28 Day mandtoary Delay in DVD release ends. Warner Bros.' deal with Redbox has expired with the two companies still at odds over how long consumers should wait to rent DVDs for $1.20 a night.
As a result, kiosk rental company Redbox will have to buy Warner DVDs from retailers like Wal-Mart at a higher price but will no longer make customers wait 28 days after discs go on sale to rent them, as it did under a previous agreement with the studio.
The two sides were clashing earlier this month when Warner Bros. announced it would sell its DVDs and Blu-ray discs only to rental companies that agreed to wait until 56 days after they go on sale. Warner executives believe that the delay encourages consumers to buy DVDs and Blu-rays or rent movies via video-on-demand, both of which are more profitable transactions for the studio at a time when home entertainment revenue has been shrinking for years.
Two years ago, after a similar dispute, Redbox agreed to the 28-day delay in order to buy movies directly from Warner Bros. at a discount. But Redbox has concluded that 56 days is too long to make its consumers -- who often look for new releases in the red kiosks -- wait.
In a statement, Redbox senior vice president of marketing Gary Cohen said the company "will work to provide Warner Bros.' movies through alternate means." That will most likely mean buying the discs in bulk from retailers or other distributors who charge more than the studio when it sells directly.
A Warner Bros. spokesman fired back in a statement: "The consumer is best served by a windowing and pricing structure that ensures a healthy film business continuing to deliver quality movies. We hope to continue discussions with Redbox and reach a mutually agreed upon solution to this situation, but we fully intend to do what is best for our business, our consumers and the industry as a whole."
A person close to the matter but not authorized to speak publicly said the companies had continued talks in hopes of reaching a compromise throughout January. But the two sides could not find common ground and consequently don't currently plan on having more discussions.
Among other major retailers, Netflix agreed to abide by the 56-day delay, but Blockbuster has not, meaning it too will have to buy Warner discs from other sources.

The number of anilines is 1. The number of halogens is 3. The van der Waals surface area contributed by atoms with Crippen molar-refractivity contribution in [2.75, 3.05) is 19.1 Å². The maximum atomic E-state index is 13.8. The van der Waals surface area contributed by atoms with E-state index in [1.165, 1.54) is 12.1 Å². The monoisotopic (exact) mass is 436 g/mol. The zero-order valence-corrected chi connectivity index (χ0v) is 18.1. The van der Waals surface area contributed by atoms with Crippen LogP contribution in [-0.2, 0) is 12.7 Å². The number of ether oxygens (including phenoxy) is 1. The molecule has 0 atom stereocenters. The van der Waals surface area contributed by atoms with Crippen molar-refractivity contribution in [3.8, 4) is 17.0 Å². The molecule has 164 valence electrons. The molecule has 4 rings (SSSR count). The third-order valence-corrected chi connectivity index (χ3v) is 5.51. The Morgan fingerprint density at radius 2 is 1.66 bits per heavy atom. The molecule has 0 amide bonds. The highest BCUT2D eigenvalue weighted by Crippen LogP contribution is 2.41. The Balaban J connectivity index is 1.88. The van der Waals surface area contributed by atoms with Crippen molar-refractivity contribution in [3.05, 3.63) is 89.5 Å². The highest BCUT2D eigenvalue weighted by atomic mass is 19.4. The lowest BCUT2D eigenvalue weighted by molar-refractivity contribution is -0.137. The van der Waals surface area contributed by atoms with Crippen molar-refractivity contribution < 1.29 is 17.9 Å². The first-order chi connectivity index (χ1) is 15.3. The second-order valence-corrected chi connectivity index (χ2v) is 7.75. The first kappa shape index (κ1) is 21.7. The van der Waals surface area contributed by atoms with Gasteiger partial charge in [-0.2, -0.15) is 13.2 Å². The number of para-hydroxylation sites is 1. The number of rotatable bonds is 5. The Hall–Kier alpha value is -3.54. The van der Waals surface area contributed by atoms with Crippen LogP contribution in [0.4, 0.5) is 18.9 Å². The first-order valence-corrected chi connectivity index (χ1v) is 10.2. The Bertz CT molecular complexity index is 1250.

Redbox currently has direct deals with all other Hollywood studios, but its agreement with Universal Pictures expires in April. Universal currently imposes a 28-day delay, and it's not yet known whether it will, like Warner, try to extend it longer.
The first Warner Bros. release that Redbox will have to acquire through "alternate means" is "A Very Harold & Kumar Christmas," which comes out on DVD on Feb. 7.
Separately, Redbox announced Tuesday that it extended a deal to feature its kiosks at 3,700 Wal-Mart stores through January 2015.
From Schools to Media Mogul Empire. The director of communications for the New York City Department of Education has been tapped by News Corp. Chairman and Chief Executive Rupert Murdoch as the media mogul's chief of staff.
Natalie Ravitz will join News Corp. in about two weeks and report directly to Murdoch. Ravitz has close ties to Joel Klein, the former chief of education for New York City who joined News Corp. in 2010 as executive vice president and is a member of Murdoch's Office of the Chairman.
In an internal email to his staff, Murdoch said, Ravitz would help him "prioritize my commitments to align with key News Corp. initiatives."
The announcement comes just one day after News Corp. announced that Teri Everett, the head of corporate communications for News Corp., was resigning.
Everett's role is being filled by Julie Henderson, who had overseen West Coast communications for the media giant and is close to News Corp. president and chief operating officer Chase Carey. While Carey is based in New York, Henderson will split her time between Los Angeles and New York.
The appointment of Ravitz to a key post in Murdoch's inner circle shows the growing clout that Klein carries inside the corridors of the media company. Although Klein was hired to oversee News Corp.'s efforts to enter the education business, Murdoch has come to rely on his counsel on other matters, including the phone hacking scandal at News Corp.'s British newspaper division.
Before running the New York City public school system, Klein served as antitrust chief at the Justice Department and was previously chief executive of Bertelsmann Inc. Last year, Lon Jacobs, News Corp.'s longtime general counsel, left after bumping up against Klein. Earlier this month, News Corp. named Gerson Zweifach, a partner at the white-shoe law firm of Williams & Connolly, its new top lawyer.